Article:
Amsterdam – Travelling With Kids

Amsterdam – Travelling With Kids

Amsterdam, again?! I hear you cry. Well yes, what better place to take the kids away on my own for the first time ever!

I love the Netherlands. The people are so super friendly, and places like Amsterdam have public transport systems that are relatively easy to figure out.

I’ve always wanted to take the boys away on my own; I thought Amsterdam would be an excellent place to start. I’d been there a few times with friends, and I’ve even travelled there solo for the day. It was about time that I saw more of Amsterdam from a different perspective. This was going to be a kid-friendly, no coffee shops, no Red Light District kind of trip. There was an entire side to Amsterdam that I hadn’t seen before.

Since this was the first time that I’d be taking the kids abroad without the other half, I decided to plan out the days and set a budget for the entire trip. I asked the kids to look up ‘things to do in Amsterdam’, and I was pretty impressed with their results. Zigs wanted to go to the Zoo, Zach wanted to go to The Van Gogh museum, and Dylan was happy to ride a double-decker train. Three full days away during half term was more than enough time to explore these places.

 

Artis Zoo

A great place for kids of all ages. We purchased tickets beforehand, so, to the delight of my excited kids, waiting times were cut in half! From cheeky monkeys who would run around alongside you to beautiful Panthers, Artis Zoo has it all. Maps are available, and therefore, attractions are easy to find. There are lots of places to eat and a huge playground for kids to let loose and go wild. Artis Zoo has an aquarium exhibiting natural inhabitants of Amsterdams Canals and exotic fish that would amaze any kid who has a Finding Nemo obsession.  

Planetarium

Located within Artis Zoo is the Plantarium; it has specific show times, so make sure you plan ahead. Since this is in the Netherlands, the show was in Dutch, which, stupidly, we didn’t think about until we settled down into our seats. Thank god the boys and I saw the funny side. We were relatively exhausted from walking around all day so, a lie down in a Planetarium was pretty relaxing. Even though the language barrier made it difficult for us to understand, we enjoyed the show. Lucky the universe is so frickin’ beautiful!

Van Gogh museum

A surprisingly mature choice for a 9-year-old, but who am I to complain?! Opened by Van Gogh’s nephew and boasting four floors of the artists work, this museum is incredible. You can take a look around with an audio guide who explains (not just in Dutch) every piece of art and the story behind Van Gogh himself. There is an activity book specifically designed for kids. However, it was a bit too advanced for 5-year-old Zigs and too young for a mature 9-year-old Zach. Either way, we all had a great time and learnt so much. Beware, there is lots of walking around involved, and the museum was very busy.

Giethoorn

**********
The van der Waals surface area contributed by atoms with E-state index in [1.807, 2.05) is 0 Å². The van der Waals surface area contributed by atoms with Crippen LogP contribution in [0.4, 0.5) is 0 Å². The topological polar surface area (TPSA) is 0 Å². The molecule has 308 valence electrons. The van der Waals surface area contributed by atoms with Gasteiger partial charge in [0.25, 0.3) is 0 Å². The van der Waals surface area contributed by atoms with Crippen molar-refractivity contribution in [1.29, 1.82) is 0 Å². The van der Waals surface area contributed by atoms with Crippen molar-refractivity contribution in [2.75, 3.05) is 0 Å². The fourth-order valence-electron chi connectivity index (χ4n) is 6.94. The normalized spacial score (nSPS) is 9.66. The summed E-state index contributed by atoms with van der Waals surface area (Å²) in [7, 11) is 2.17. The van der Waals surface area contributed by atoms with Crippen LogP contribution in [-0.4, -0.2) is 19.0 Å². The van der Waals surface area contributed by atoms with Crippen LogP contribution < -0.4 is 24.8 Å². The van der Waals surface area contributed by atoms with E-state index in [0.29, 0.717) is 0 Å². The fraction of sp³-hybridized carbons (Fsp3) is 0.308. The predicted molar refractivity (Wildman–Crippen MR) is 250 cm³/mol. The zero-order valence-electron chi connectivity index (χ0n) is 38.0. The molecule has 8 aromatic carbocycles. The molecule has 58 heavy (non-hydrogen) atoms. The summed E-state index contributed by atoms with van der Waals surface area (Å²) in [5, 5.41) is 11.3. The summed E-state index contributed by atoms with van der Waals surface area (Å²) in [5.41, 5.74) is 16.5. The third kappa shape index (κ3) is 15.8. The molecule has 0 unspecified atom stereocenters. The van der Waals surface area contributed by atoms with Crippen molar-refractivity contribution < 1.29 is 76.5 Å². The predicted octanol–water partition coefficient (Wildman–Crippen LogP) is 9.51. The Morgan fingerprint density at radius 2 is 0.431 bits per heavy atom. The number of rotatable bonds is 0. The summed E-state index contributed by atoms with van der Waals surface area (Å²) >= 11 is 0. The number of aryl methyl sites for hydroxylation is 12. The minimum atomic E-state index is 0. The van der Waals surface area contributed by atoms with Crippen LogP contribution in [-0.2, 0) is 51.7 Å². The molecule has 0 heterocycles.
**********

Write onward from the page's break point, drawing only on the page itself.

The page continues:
Located roughly 73 miles outside of Amsterdam, I thought that this would be an excellent opportunity to travel on a double-decker train and visit a town that has been on my travel bucket list for years. Giethoorn is a beautiful village with canals instead of roads, quite like Venice without the noise! As expected, the weather wasn’t amazing during February half term; therefore we did a lot of ducking and diving to avoid the rain. We found a quaint pancake house called Pannenkoekenhuis De Babbelaarthat which, unsurprisingly, served a vast amount of different pancakes. The decor was traditional, and it felt as though we had stepped into a real dutch treasure. The kids had fun touring the village by boat, simultaneously learning about the fascinating origins of this beautiful place. Travelling with kids to a quiet romantic town was purely done to tick off a personal goal; I got to visit and plan my return! In the summer, Giethoorn hosts a popular Jazz festival on the lake; I will be back. Though, perhaps minus three, and plus one. 

Anne Frank House

Tickets for Anne Frank House can be purchased in advance, and 20% of those tickets are available on the day. Not only did I try to buy tickets way in advance, but I was in a virtual queue system behind 10’000 people on the day. We never managed to get tickets. I’d been before; however, as Dylan and Zach wanted to go, we now have unfinished business in Amsterdam.

The kids had a blast eating their way through waffles and pancakes, and learnt so much during this visit. Nothing compares to showing children different cultures in real time. Amsterdam was a fantastic city to explore, and it was a great start to travelling with the kids on my own. A family of four, in terms of accommodation, seems to be easier to find than our usual five-person occupancy. Obviously, because of this, the overall cost was cheaper too.

Instead of feeling the guilt of going away without the hubby, I’m going to plan more half term trips. Now that I have the confidence and experience; we’re ready to do it all again. Travelling in half term is a goal that both myself and the boys have set. We can’t wait for our next adventure.

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Amsterdam with Kids - travelling with Kids

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